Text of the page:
Savvas Costi writes: We’re drowning in our own personas. Our cultural mood is one where the self has thrown off all constraints in the pursuit of self-discovery, where all absolutes have been dissolved and meta-narratives deconstructed; we followed Nietzsche’s lead in thinking we could philosophise with a hammer and deconstruct the house we were living in. Now, like a cartoon character suspended in mid-air after running off a cliff edge, we’re on borrowed time before we fall and realise the full extent of our having dismantled the Christian foundations which led us here.
Many thought we were stepping into a new era to better ourselves, to carve out our own meaning and space in the world, but the reality is that for many Westerners, we’ve been jolted into realising that our expressive individualism has grossly underdelivered on what was promised. The quest for happiness remains elusive, and the conveyor belt of unlimited choice comes with a dizzying effect that feeds our anxiety. Many are now content to live in the shallows and turn to hyperactivity, digital distraction, anti-depressants, or therapy for solace. Narcissus is now so captivated by his own reflection in the water that he has fallen into the image and is drowning. This is the spirit of the age for many who inhabit the house of post-modernism which, dare I say it, has also infiltrated its way into sections of the Western Church.
Which is why reading The Cross Before Me, co-authored by pastor Rankin Wilbourne, and philosopher Brian Gregor, was so refreshing. It’s an attempt to offer secure footing on ground that seems to be shifting beneath our feet. It’s not a self-help book, yet the aim revealed by the title remains the same as many books found on psychology shelves; we’re reimagining the way to the good life. In fact, there’s nothing novel about the main premise of the book which goes against the tide of much conventional wisdom and can be summarised in an ancient counterintuitive maxim; laying down your life for Christ is the road to finding it (See Matthew 16:25). Human flourishing is not a self-made project. It was never meant to be, and this news offers some much-needed relief to the weary and burdened.
I was drawn to the book after it was listed as one of the best books for pastors in 2019 on the 9Marks website, and given my background in philosophy, I was fascinated to read something which blends together biblical wisdom, historical philosophy as well as modern writing. It’s a useful educational/discipleship resource from two people who have very different vocations but are united in a common goal—the care of souls and helping people to flourish. But do we really need another book on happiness after the plethora of books already out there on this topic? This is how the authors respond:
Though everyone seems to be talking about happiness, there’s something almost no one seems to be saying … anyone who wants to find the life that is truly life must follow … the broken way, though it will take different forms for each of us. No other way but losing our lives will bring us the rest and happiness we long for in this life. (p. 17 and p. 19)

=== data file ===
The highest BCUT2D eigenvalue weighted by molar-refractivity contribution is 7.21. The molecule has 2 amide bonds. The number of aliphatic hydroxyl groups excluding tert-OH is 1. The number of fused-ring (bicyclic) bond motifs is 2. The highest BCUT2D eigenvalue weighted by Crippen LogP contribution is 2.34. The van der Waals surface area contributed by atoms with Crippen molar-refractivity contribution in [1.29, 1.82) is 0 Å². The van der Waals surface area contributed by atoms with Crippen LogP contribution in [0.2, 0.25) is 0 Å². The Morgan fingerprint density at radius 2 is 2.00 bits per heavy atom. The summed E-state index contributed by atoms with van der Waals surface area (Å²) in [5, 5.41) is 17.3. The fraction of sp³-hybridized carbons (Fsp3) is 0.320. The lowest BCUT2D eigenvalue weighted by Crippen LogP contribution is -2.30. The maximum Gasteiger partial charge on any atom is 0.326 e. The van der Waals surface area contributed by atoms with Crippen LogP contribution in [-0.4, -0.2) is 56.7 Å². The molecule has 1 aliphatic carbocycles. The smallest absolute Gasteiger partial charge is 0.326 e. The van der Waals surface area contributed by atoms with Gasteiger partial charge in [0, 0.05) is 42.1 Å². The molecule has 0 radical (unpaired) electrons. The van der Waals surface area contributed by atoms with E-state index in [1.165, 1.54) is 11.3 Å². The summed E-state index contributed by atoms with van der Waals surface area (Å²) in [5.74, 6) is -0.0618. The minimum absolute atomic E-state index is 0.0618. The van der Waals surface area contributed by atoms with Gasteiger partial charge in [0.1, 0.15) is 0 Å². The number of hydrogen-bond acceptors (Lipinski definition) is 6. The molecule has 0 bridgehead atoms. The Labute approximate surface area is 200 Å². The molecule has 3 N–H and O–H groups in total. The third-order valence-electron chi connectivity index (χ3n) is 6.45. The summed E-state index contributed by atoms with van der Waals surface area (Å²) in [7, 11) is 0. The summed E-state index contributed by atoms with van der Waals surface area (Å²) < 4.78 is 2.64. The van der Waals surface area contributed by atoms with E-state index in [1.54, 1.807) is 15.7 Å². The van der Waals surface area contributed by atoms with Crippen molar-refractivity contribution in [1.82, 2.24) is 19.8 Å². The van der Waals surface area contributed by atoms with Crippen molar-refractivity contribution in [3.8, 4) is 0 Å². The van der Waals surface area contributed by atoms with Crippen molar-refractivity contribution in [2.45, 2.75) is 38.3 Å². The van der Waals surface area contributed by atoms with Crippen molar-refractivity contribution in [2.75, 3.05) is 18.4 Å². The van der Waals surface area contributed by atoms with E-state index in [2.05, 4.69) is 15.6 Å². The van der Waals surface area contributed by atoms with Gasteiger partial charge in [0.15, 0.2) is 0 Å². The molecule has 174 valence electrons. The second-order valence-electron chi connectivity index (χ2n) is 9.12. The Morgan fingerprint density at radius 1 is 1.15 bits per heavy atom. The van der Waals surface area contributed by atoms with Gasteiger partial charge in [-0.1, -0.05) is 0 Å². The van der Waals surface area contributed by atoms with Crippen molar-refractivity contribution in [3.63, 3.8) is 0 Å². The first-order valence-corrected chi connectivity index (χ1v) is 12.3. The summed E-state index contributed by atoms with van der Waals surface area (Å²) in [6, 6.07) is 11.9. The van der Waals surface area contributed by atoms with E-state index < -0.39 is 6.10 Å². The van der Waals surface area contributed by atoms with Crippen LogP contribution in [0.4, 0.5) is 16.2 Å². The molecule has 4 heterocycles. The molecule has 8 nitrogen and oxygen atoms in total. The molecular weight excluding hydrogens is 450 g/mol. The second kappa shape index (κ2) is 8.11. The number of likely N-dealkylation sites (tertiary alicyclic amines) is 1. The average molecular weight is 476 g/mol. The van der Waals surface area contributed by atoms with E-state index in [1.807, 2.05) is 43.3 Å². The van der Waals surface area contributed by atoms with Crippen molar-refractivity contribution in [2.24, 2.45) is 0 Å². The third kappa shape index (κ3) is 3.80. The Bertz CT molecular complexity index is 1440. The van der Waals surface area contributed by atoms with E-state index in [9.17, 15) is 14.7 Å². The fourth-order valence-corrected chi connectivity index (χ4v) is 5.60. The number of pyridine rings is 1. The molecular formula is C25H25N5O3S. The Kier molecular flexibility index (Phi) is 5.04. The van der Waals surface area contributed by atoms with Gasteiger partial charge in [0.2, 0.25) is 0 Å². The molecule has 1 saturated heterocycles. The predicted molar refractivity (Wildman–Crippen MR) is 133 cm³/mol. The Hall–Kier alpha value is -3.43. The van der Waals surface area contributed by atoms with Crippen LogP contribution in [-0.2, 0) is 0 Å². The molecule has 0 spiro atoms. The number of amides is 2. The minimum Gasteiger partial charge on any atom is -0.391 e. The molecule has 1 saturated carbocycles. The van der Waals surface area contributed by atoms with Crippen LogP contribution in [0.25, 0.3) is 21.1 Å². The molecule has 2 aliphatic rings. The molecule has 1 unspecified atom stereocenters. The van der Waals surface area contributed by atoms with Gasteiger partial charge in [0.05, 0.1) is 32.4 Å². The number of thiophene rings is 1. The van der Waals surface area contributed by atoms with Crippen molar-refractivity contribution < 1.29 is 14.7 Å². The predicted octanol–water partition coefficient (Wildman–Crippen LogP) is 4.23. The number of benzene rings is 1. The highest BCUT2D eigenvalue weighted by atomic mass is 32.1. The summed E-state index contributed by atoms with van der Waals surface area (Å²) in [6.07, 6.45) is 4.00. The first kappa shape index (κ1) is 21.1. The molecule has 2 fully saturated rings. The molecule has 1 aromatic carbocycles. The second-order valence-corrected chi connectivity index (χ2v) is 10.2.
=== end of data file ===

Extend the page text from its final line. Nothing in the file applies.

This is similar to what John Calvin said centuries earlier when he wrote, ‘It is necessary for us to go out of ourselves to find happiness.’ Selflessness is noble and the call to “follow your dreams” in the sense that this only benefits an overinflated sense of self is overrated. To embark along the road of selflessness is to go against the prevailing wisdom of the modern world and march to the beat of a different drum. Self-esteem programmes are not in short supply, as documented by Dr Paul Vitz in his book Psychology as Religion, and many would be left baffled by Lauren Slater’s remark that self-esteem is overrated and may even be a culprit for deviant behaviours, not a cure. Is having a lower view of yourself a severe act of psychological self-harm or the road less travelled towards an enriching life?
Jesus seemed to model a life that was very much other-centred (Luke 22:42, Acts 20:35, Philippians 2:3-8), and Christians will be familiar with the call to a different pattern of living, to not let the world ‘squeeze you into its own mould’ (Romans 12:2, J. B. Phillips). But rather than being a form of self-inflicted injury, the way of the cross—or the cruciform life to use Wilbourne and Gregor’s language—is the necessary path to a life lived well. It certainly ‘turns our world upside down [and will] overturn our expectations. But in truth the cross actually turns the world right side up’ (p. 45). But how does this happen?
For Christian believers, our lives are ‘not only saved by but also shaped by the cross’ (p. 31, italics mine). And as they begins to meditate on what the cross of Christ entails, they’ll begin to better understand the main thesis of the book. It’s to overcome the self-absorption caused by what Augustine and Luther described as “incurvature”—the self curved in on itself, ‘the kind of narcissism or vanity that makes the self and our projects the centre of reality’ (p. 73). The reason why the message to “deny yourself” (Luke 9:23) is so counterintuitive (p. 27), even appearing as folly compared to the modern message to “be true to yourself,” is because such words are out of kilter with the default position we now find in a world that is broken and fallen. Being humble enough to always put others interests before our own does not come naturally to us. It takes a renewed heart and vision to recognise that there’s a better way beyond the shackles of selfism.